The TCLA makes it unlawful for a person or corporation to represent itself as, or to act in the capacity of, a licensed contractor while not licensed. Tenn. Code. § 62-6-136(a) (2019). A violation of Section 62-6-136(a) of the TCLA is “construed to constitute an unfair or deceptive act or practice affecting the conduct of trade or commerce under the [TCPA] . . . and, as such, the private right of action remedy under the [TCPA] shall be available to any person who suffers an ascertainable loss of money or property, real, personal or mixed, or any other article, commodity or thing of value wherever situated as a result of the violation.” Tenn. Code. § 62-6-136(b).

It was undisputed that Strauss was properly licensed at the time the contract was executed and at the time construction began. It was also undisputed that Strauss’ license expired before the project was completed, and it therefore acted as an unlicensed contractor after that time. Tennessee precedent would have allowed Strauss to be held liable as an unlicensed contractor pursuant to the TCLA and the TCPA. However, Clarksville Towers needed to present facts demonstrating Straussberger, individually, acted in the capacity of a contractor, in order to avoid summary judgment and for Straussberger to be held personally liable on the claim.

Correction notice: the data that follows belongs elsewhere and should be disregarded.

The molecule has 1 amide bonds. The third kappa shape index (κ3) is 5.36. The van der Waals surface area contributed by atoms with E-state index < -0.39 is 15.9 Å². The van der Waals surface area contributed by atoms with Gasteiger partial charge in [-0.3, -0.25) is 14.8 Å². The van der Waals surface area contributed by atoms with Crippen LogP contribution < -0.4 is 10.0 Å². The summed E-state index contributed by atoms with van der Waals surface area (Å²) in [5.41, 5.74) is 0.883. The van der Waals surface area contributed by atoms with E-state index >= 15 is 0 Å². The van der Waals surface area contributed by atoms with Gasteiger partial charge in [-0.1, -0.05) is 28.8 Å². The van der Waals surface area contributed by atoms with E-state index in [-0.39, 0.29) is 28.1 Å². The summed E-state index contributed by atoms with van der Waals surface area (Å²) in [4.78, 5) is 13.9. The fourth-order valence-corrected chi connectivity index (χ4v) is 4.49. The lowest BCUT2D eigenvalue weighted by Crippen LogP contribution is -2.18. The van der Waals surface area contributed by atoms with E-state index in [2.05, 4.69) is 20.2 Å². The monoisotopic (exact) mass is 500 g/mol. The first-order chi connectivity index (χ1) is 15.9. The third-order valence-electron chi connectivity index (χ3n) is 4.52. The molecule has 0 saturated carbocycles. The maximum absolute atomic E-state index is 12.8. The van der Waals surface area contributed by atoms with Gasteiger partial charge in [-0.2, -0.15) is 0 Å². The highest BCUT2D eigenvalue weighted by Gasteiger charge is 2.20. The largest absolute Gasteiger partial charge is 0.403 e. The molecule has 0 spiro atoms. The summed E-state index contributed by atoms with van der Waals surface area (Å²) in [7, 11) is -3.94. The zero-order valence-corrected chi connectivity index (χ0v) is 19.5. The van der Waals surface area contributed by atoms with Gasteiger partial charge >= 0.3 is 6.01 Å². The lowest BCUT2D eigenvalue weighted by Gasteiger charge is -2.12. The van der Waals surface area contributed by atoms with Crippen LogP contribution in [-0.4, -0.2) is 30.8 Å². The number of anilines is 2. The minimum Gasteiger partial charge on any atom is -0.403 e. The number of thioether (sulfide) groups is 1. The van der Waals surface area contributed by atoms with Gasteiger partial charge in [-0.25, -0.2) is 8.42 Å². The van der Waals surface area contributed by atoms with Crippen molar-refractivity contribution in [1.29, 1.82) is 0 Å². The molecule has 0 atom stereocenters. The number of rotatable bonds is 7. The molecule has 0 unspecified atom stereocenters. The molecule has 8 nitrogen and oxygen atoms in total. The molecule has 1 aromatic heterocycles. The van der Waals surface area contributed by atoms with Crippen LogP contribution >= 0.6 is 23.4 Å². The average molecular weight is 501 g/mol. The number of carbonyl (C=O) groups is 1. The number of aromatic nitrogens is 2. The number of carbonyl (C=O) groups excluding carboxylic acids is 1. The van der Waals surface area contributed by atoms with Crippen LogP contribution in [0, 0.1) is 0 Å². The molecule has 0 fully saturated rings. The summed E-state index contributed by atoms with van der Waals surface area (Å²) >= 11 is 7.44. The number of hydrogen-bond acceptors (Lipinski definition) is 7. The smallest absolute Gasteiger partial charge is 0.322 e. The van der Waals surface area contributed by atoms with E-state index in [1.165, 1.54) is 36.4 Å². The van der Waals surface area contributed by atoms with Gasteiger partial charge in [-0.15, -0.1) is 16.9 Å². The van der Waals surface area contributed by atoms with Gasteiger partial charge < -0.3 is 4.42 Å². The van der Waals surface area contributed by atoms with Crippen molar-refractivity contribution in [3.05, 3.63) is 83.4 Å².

Although Straussberger was the president and sole owner of Strauss, it was undisputed that he was not personally involved in the negotiations or bidding process for the Clarksville Towers contract. No evidence was presented that Straussberger personally had supervised, managed, scheduled, directed, or assumed charge of any part of the construction project. Rather, the Parties agreed Straussberger’s only involvement with the Clarksville Towers project was to sign checks that were presented to him. Based on these facts, the Court of Appeals of Tennessee agreed with the trial court’s determination that Straussberger’s actions did not amount to “acting in the capacity of a contractor” without a license, as needed to support a violation of the TCLA or the TCPA.

The appellate court additionally recognized that Section 62-6-136(c) of the TCLA imposes personal liability on an owner for the owner’s “own representations, acts or omissions.” Tenn. Code. § 62-6-136(c). Taking into account prior construction of this provision by federal district and bankruptcy courts in Tennessee, the Court of Appeals of Tennessee construed Section 62-6-136(c) to require that the alleged “representations, acts or omissions” of an owner relate to the company’s licensure status, in order to create liability under the TCLA. The appellate court found that not only did Clarksville Towers fail to present evidence that Straussberger misrepresented the status of Strauss’ license following its expiration, but Clarksville admitted in its response to Straussberger’s statement of undisputed facts that Straussberger never made any representations to it about Strauss’ license. The appellate court determined Straussberger could not be held personally liable under section 62-6-136(c) of the TCLA.

This case serves as a reminder for corporate contractors of the requirements under the TCLA and a warning to their owners of fact patterns that could open them up to personal liability.